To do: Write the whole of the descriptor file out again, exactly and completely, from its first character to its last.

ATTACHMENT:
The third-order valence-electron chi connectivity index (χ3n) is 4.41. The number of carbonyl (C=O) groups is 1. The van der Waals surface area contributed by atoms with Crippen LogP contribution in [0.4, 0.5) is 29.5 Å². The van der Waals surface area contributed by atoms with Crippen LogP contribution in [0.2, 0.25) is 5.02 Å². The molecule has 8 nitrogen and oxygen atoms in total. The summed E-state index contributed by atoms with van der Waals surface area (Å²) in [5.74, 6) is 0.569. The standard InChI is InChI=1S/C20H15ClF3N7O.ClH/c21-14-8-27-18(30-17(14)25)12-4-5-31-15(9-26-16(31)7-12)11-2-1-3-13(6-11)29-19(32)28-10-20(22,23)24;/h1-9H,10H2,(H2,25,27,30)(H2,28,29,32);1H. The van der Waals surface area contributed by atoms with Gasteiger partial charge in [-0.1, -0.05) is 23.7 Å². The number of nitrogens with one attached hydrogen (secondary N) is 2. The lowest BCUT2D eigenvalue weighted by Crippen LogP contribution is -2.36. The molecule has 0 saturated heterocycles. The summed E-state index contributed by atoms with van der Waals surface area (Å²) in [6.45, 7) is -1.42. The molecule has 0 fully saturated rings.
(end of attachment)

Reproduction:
The third-order valence-electron chi connectivity index (χ3n) is 4.41. The number of carbonyl (C=O) groups is 1. The van der Waals surface area contributed by atoms with Crippen LogP contribution in [0.4, 0.5) is 29.5 Å². The van der Waals surface area contributed by atoms with Crippen LogP contribution in [0.2, 0.25) is 5.02 Å². The molecule has 8 nitrogen and oxygen atoms in total. The summed E-state index contributed by atoms with van der Waals surface area (Å²) in [5.74, 6) is 0.569. The standard InChI is InChI=1S/C20H15ClF3N7O.ClH/c21-14-8-27-18(30-17(14)25)12-4-5-31-15(9-26-16(31)7-12)11-2-1-3-13(6-11)29-19(32)28-10-20(22,23)24;/h1-9H,10H2,(H2,25,27,30)(H2,28,29,32);1H. The van der Waals surface area contributed by atoms with Gasteiger partial charge in [-0.1, -0.05) is 23.7 Å². The number of nitrogens with one attached hydrogen (secondary N) is 2. The lowest BCUT2D eigenvalue weighted by Crippen LogP contribution is -2.36. The molecule has 0 saturated heterocycles. The summed E-state index contributed by atoms with van der Waals surface area (Å²) in [6.45, 7) is -1.42. The molecule has 0 fully saturated rings.